For further information please contact Julia Dyson (Mediator and Collaborative Lawyer) and Partner in our Family team at our Brighton & Hove office on 01273 766915 or email

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Japanese Knotweed – The Blight of Modern Gardens?

Japanese knotweed was introduced to Britain by the Victorians as an ornamental plant. The Victorians failed to realise that it grows prolifically and its growth is not impeded by the presence of concrete, walls or floorboards. Even a few years ago, the presence of Japanese knotweed in a garden would not have been cause for concern. However, now if knotweed is discovered, this means that things are not all rosy in the garden, particularly if you are thinking of selling your home.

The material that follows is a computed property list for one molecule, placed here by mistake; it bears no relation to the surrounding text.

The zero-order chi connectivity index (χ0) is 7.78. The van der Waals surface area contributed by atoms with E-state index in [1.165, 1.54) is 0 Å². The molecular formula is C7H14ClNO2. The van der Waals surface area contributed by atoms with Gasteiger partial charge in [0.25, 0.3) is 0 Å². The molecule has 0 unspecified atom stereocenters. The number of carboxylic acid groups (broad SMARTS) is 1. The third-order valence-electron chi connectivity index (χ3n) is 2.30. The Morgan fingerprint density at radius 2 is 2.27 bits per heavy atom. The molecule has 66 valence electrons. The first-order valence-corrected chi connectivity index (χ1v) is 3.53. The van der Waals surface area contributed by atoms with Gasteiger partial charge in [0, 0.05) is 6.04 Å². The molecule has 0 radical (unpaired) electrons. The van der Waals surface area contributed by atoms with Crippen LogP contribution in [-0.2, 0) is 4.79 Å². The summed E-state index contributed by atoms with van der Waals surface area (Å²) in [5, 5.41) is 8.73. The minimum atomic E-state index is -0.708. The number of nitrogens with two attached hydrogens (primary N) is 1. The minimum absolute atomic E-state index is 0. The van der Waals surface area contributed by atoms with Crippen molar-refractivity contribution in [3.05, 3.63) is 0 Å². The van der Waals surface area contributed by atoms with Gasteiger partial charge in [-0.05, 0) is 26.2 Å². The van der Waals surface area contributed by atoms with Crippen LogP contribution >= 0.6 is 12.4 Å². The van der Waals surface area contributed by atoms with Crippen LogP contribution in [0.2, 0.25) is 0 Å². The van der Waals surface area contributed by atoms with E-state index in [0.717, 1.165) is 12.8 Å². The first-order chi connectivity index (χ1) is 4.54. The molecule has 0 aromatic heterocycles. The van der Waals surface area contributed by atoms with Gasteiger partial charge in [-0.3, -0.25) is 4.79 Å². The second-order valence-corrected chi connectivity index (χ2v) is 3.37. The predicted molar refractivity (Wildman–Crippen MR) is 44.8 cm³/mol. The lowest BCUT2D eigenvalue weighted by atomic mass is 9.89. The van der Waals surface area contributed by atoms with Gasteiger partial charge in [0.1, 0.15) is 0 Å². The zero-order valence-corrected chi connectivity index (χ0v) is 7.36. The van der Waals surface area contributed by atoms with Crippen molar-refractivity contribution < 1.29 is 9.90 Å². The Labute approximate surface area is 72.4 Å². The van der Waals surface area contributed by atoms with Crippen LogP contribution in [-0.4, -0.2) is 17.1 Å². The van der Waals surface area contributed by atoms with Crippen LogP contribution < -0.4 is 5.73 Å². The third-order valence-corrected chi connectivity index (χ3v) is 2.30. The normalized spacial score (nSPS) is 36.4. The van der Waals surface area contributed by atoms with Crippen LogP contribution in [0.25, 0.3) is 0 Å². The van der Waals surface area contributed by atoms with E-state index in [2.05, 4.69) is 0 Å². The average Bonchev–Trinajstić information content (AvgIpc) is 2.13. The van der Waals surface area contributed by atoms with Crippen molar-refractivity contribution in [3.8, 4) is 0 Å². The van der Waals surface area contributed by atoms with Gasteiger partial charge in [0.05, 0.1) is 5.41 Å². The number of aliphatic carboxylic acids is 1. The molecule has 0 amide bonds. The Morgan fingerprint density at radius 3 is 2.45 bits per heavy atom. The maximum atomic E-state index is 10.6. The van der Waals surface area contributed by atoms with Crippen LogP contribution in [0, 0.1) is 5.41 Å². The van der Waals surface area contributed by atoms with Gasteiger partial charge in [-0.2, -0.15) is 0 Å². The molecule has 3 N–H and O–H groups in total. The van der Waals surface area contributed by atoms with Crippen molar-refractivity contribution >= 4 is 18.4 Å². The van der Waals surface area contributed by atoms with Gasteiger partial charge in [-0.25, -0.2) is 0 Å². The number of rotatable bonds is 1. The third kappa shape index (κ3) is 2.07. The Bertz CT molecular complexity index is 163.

Japanese knotweed is classed as a controlled waste under the Environmental Protection Act 1990 and must therefore be disposed of accordingly. This classification means that it must only be disposed of in special landfill sites. It is also very difficult to eradicate and can lie dormant for years. Depending on the extent of the ‘infestation’, treatment varies from spraying and injecting of the plant to digging down three metres to ensure that all roots have been removed, removing topsoil and then placing a protective membrane over the top and covering with fresh soil or rubble. Treatment has to be timed in accordance with the plant’s growth and flowering cycle. What ever treatment is used, it is probable that specialist firms will be required in view of the legislative framework surrounding its destruction.